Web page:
Like the soundtrack that quietly infuses his Southwest Atlanta studio, Alejandro Aguilera’s illustrations are nuanced, layered and kind of blue.
“When I’m drawing,” explains the Cuban-born painter, sculptor, muralist and draftsman, “I go on a visual trip … circling one main idea and expressing it on paper. To me, it feels like dancing or a jazz improvisation.”
Though it took leaving home for the artist to find his place in a wider world, Aguilera’s home country remains an anchor point within his work. References to his memories of Cuba have been exhibited domestically and abroad and are included in the permanent collections of the National Museum of Fine Arts in Havana, the Museum of Contemporary Art in Monterrey, Mexico, and Hartsfield-Jackson Atlanta International Airport.
A graduate of the Higher Institute of Art in Havana and the School of Art in Holguin, his hometown, Aguilera was awarded a fellowship at the Massachusetts College of Art and Design in Boston in 1989. Two years later, he says “my journey out of Cuba began when I took a step back, reexamined all I’d been taught [within the context of a repressive communist regime] and started thinking for myself.”
“Everyone is going to Cuba for the robust art scene now, but Alejandro was kicked out 25 years ago because his art was considered subversive and a threat to the status quo,” observes Marianne Lambert, who curated SERIOUSLY FUNNY: Political Cartoons and Illustrations by Alejandro Aguilera for the Swan Coach House Gallery and the Forward Arts Foundation, through April 8. The response to Aguilera’s political satire has been enthusiastic, says Lambert, but “the sheer artistry of his expression have also gained the attention and admiration of gallery-goers.”
Comprised of 83 works on paper, SERIOUSLY FUNNY includes political cartoons, illustrations and caricatures rendered in ink, watercolor, collage, cut-outs, torn paper, ballpoint ink and Cray-Pas pastel works. Aguilera characterizes his preferred materials as “humble,” but the imprints they leave are sophisticated. Filtered through a lens of humor, his tongue-in-cheek portrayals have the power to inspire chuckles or tears.
Narcissus, features a hand clasping a cell phone, snapping a selfie, in spite of the fact that the user’s body is completed engulfed in a roiling sea. Rampant consumerism is lampooned in Black Fridays Matter, which features hoards of post-Thanksgiving Day shoppers penned in by a banner that evokes #BlackLivesMatter protests. Animals are anthropomorphized, though they demonstrate far more compassion than human beings from Aguilera’s perspective, as they bear witness to a same-sex marriage ceremony in None of Our Family Wanted to Come, Just the Animals. And a simple line drawing of a man, whose body is indiscernible from that of the park bench up which he is seated, mirrors the plight of undocumented immigrants — who are simultaneously present and unaccounted for.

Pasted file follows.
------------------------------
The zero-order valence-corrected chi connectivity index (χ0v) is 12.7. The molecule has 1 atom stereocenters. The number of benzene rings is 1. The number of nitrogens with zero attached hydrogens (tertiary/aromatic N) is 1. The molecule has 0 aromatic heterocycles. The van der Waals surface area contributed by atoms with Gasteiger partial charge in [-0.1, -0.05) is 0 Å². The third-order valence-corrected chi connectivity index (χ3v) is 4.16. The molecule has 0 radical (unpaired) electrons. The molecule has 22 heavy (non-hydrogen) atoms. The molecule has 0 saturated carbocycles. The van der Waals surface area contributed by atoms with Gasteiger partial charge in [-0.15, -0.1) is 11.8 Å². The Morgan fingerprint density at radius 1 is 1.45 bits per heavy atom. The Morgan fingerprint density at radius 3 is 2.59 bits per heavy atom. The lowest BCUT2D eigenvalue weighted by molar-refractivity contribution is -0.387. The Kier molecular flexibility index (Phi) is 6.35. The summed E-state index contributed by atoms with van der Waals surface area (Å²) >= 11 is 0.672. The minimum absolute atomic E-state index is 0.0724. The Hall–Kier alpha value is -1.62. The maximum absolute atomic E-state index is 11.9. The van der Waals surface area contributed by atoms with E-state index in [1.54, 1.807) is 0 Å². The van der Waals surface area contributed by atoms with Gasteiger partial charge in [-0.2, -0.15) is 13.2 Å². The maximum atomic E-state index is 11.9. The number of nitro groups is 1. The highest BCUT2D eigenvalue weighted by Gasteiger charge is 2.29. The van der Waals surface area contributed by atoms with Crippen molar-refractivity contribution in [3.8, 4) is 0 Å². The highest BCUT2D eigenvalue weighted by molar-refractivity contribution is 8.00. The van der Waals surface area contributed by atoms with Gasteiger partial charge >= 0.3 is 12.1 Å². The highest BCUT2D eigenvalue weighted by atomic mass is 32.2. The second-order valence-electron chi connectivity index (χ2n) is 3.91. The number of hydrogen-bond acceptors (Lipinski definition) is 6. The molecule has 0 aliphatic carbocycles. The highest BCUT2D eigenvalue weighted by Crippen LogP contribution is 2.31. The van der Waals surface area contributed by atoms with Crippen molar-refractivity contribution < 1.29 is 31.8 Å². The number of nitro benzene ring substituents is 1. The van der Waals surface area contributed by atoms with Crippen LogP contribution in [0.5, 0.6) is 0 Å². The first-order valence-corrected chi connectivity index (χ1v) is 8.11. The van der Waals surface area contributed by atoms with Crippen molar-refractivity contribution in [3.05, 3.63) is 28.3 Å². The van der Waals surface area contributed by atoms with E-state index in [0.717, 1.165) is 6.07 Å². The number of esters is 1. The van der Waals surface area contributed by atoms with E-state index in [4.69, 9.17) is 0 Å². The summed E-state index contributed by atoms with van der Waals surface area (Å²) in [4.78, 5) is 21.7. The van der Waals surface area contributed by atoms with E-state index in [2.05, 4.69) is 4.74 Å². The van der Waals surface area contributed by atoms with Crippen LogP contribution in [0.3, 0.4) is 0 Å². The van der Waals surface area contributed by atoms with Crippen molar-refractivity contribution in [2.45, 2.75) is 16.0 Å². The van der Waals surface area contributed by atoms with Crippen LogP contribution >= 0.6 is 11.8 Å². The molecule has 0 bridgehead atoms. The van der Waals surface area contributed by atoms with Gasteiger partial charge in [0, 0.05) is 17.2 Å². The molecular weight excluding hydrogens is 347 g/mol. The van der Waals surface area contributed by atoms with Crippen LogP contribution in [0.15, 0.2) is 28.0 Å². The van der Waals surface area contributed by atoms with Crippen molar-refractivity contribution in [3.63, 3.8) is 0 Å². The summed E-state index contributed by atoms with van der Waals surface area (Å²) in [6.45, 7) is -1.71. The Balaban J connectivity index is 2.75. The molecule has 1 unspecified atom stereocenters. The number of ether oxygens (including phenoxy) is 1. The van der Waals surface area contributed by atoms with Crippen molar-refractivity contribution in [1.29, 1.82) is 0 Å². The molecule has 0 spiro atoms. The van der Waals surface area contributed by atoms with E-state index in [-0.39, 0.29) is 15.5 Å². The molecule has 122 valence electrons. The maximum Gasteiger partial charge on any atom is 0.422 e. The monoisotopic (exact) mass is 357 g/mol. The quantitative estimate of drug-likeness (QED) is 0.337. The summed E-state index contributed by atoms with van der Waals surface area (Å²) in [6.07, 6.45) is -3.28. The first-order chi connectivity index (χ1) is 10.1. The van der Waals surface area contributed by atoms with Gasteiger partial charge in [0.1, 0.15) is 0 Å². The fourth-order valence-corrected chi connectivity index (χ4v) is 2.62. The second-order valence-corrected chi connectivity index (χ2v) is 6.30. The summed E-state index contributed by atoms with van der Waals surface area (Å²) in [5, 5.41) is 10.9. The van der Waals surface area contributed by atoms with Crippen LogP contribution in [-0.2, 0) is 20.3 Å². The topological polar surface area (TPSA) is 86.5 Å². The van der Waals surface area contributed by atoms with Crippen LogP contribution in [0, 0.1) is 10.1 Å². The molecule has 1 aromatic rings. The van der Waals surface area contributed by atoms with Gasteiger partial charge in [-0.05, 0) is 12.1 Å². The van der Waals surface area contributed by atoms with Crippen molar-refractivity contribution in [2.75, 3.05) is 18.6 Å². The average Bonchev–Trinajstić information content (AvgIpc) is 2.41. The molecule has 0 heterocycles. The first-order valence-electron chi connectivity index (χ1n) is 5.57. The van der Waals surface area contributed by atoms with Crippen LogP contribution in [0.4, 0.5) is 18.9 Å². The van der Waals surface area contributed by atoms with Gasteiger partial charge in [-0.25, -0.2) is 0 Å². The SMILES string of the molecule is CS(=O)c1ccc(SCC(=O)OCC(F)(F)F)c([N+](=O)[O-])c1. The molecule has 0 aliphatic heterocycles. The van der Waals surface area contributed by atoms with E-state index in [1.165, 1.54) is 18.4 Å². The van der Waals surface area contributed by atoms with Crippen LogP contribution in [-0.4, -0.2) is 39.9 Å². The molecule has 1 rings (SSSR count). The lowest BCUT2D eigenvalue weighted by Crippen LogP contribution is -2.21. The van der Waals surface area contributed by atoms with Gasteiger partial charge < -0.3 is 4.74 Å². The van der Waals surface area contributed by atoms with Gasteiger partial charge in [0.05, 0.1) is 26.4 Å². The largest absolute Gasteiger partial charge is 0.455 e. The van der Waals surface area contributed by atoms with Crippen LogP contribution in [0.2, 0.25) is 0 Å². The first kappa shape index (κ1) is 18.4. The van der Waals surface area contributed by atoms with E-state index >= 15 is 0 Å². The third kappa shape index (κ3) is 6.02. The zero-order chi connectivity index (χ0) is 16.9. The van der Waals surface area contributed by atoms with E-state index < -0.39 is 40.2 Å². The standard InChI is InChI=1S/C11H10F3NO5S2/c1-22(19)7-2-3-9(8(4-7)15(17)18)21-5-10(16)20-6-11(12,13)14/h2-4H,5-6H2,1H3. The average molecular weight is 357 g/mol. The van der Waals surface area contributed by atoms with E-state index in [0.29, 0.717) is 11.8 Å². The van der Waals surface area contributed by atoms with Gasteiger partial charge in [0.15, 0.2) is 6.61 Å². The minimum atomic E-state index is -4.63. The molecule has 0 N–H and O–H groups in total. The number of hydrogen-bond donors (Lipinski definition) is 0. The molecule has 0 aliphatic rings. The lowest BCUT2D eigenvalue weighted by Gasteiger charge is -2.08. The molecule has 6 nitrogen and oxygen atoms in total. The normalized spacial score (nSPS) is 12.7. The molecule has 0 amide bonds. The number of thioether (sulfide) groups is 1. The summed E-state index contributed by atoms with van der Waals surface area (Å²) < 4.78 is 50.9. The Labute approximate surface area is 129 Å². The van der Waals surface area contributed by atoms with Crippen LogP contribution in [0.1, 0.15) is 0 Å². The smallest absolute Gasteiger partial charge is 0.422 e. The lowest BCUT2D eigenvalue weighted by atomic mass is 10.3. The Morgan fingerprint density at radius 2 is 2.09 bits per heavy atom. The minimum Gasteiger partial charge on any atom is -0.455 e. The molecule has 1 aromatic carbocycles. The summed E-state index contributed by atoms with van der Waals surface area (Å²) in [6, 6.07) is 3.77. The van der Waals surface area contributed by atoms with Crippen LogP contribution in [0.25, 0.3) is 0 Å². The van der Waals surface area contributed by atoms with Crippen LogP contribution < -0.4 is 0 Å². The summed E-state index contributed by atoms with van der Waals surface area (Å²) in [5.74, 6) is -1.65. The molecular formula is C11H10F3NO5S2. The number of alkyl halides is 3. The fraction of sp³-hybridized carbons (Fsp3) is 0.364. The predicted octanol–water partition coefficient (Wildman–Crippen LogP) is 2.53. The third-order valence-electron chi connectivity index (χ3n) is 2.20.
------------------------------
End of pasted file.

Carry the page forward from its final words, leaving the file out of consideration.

Gerardo Reyes, director of Ger-Art Gallery, a modern and contemporary art gallery on Atlanta’s Westside, first saw Aguilera’s work 15 years ago in Miami, and describes his cartoons as poetic. “The grace of them,” explains Reyes, “is that they do not shock, but instead invite consideration, intellectual engagement and analysis.”
A sub-series of modern abstractions of African masks, also on exhibit at SERIOUSLY FUNNY, were created after a patron gifted Aguilera with a special paper from India. “It was so thick and porous,” the artists recalls, “that I had to keep repainting the surface because watercolors were immediately absorbed on contact.” Aguilera likens the process to developing film and says he was, “fascinated by the process of waiting for the image to reveal itself.”
The act of waiting is something he hopes viewers might be willing to consider when contemplating his illustrations. “I don’t want to influence their thinking by explaining the work or its intention,” he says. “People love easy explanations. They want to feel safe in their interpretation … to be able to match the image with what they are supposed to feel. But such facile resolution defeats the ultimate function of any work of art — which invites us to think independently and open our minds.”
In this regard, according to Lambert, Aguilera is not alone. “Most artists don’t like talking about their work, but they are happy to answer questions, so I’ve scheduled a conversation between Alejandro and Michael Rooks [the Wieland Family Curator of Modern and Contemporary Art at the High Museum] around SERIOUSLY FUNNY. The talk, and subsequent Q&A session, will take place on March 8 at 7 p.m at the Swan Coach House Gallery.
Given his political exile and unflinching focus on sociopolitical upheaval and injustices worldwide, one might expect Aguilera to be a cynic. To the contrary, he is generous, centered and optimistic. He draws while watching the evening news, he says, as a means of coping with the frustration of what plays out on the screen and claims the exercise of synthesizing what he sees is like artistic therapy.
“These are my responses, my opinions on what I’m seeing. They are a reflection of things that move, inspire and ignite my imagination.” And like the ever-present music he favors, those responses are always sincere and never ironic.